The best-known paramilitary forces have operated in the twentieth and twenty-first centuries. In Germany after World War I, there were problems with law and order. The result was that certain groups were formed, the most famous being the Freikorps (Germany)Freikorps, which first appeared in December, 1918, mainly composed of former soldiers and taking the name from a similar force that had appeared in the eighteenth century. Essentially the Storm troopersstorm troopers and the Sturm AbteilungSturm Abteilung (SA) of Ernst Röhm, during the period of the rise to power of the Nazi Party up until 1931 and during the German occupation of much of Europe, operated as paramilitary groups. Certainly the Blackshirts (Italy)Blackshirts in Italy, who helped Mussolini, BenitoMussolini, BenitoBenito Mussolini come to power in 1922, had a similar role. There were also pro-Fascist groups in other countries who marched in uniform and sometimes, when possible, carried weapons. These included the Falange (Spain)Falange in Spain, the Blue Shirts in Ireland, the Blackshirts (Ireland)Blackshirts of Sir Mosley, OswaldMosley, OswaldOswald Mosley in Britain, and possibly even the New Guard (Australia)New Guard in Australia. Certainly not all the paramilitary groups were of the political right; socialist, communist, and anarchist militia groups operating in Spain during the Spanish Civil War (1936-1939)Spanish Civil War (1936-1939) usually supported, and often fought alongside, the Spanish Republican forces but occasionally fought against each other. It could even be argued that the International Brigade (Spain)International Brigade during that war was essentially a paramilitary group, especially given that it drew people of many nationalities and followed various commanders.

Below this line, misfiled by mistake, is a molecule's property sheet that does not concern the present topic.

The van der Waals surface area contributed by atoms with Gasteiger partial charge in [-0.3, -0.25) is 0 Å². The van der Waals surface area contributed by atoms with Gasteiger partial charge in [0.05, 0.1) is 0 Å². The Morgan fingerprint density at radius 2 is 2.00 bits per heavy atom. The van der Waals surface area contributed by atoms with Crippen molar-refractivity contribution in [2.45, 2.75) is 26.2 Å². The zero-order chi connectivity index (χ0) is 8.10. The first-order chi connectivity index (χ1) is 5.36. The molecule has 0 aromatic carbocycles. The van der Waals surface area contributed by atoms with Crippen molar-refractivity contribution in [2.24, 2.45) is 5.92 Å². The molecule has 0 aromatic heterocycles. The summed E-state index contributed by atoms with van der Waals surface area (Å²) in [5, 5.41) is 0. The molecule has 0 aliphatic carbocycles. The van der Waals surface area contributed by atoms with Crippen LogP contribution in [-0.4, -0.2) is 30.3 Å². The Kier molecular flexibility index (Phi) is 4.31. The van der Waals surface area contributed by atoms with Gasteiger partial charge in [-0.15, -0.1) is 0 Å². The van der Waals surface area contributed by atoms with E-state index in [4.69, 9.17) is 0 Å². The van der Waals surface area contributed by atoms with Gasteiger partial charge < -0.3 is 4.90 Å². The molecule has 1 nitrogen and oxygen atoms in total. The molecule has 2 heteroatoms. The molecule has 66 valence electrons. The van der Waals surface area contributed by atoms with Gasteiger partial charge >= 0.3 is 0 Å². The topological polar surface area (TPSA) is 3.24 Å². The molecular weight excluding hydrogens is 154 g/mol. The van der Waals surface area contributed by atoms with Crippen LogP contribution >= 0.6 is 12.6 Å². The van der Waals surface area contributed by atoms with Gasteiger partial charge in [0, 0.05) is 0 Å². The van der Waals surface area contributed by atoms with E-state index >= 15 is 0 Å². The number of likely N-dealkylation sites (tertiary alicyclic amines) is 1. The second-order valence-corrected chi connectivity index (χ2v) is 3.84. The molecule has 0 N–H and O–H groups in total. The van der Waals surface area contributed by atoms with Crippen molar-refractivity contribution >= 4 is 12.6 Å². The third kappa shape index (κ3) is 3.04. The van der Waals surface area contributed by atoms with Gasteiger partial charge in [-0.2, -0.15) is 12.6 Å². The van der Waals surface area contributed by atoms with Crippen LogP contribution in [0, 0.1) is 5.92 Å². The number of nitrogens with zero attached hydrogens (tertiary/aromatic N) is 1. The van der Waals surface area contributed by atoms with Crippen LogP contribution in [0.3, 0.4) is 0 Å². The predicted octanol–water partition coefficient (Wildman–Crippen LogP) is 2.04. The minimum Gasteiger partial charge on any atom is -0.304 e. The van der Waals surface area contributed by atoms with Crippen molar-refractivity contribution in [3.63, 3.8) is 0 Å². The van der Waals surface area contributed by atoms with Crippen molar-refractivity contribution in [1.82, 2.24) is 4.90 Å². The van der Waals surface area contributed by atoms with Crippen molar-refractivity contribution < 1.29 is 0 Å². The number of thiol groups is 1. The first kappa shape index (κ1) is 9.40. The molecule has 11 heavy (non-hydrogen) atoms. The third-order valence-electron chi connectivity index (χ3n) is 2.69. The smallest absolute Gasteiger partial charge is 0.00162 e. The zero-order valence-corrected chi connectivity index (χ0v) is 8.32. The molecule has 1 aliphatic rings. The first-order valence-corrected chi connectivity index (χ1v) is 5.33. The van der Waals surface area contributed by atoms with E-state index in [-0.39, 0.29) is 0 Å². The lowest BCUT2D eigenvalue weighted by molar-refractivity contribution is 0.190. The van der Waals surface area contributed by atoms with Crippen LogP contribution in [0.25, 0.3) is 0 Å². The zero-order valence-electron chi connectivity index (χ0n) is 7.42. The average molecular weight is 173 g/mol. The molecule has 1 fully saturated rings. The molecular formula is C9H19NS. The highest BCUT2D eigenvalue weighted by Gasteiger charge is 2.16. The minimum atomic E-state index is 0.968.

During World War II, the Germans sponsored many paramilitary groups who fought alongside them in parts of Russia, the Balkans, and other parts of Europe. Some of these groups, especially in the Baltic, in Poland, and in the Ukraine, became heavily associated with the atrocities against Jews and other people there. While many of the groups fought alongside the German forces, and quite clearly had the support of them, sometimes their exact nature is still debated by historians. Mention should also be made of the Fascist Militia (France)Fascist Militia in France, which operated on a paramilitary basis, again with the support of members of the Vichy government (but often not at its behest). On the opposite side during the war, the partisans in Yugoslavia, Albania, and Italy, as well as other countries, essentially operated as paramilitary groups, as did some Free French forces in 1944 and 1945.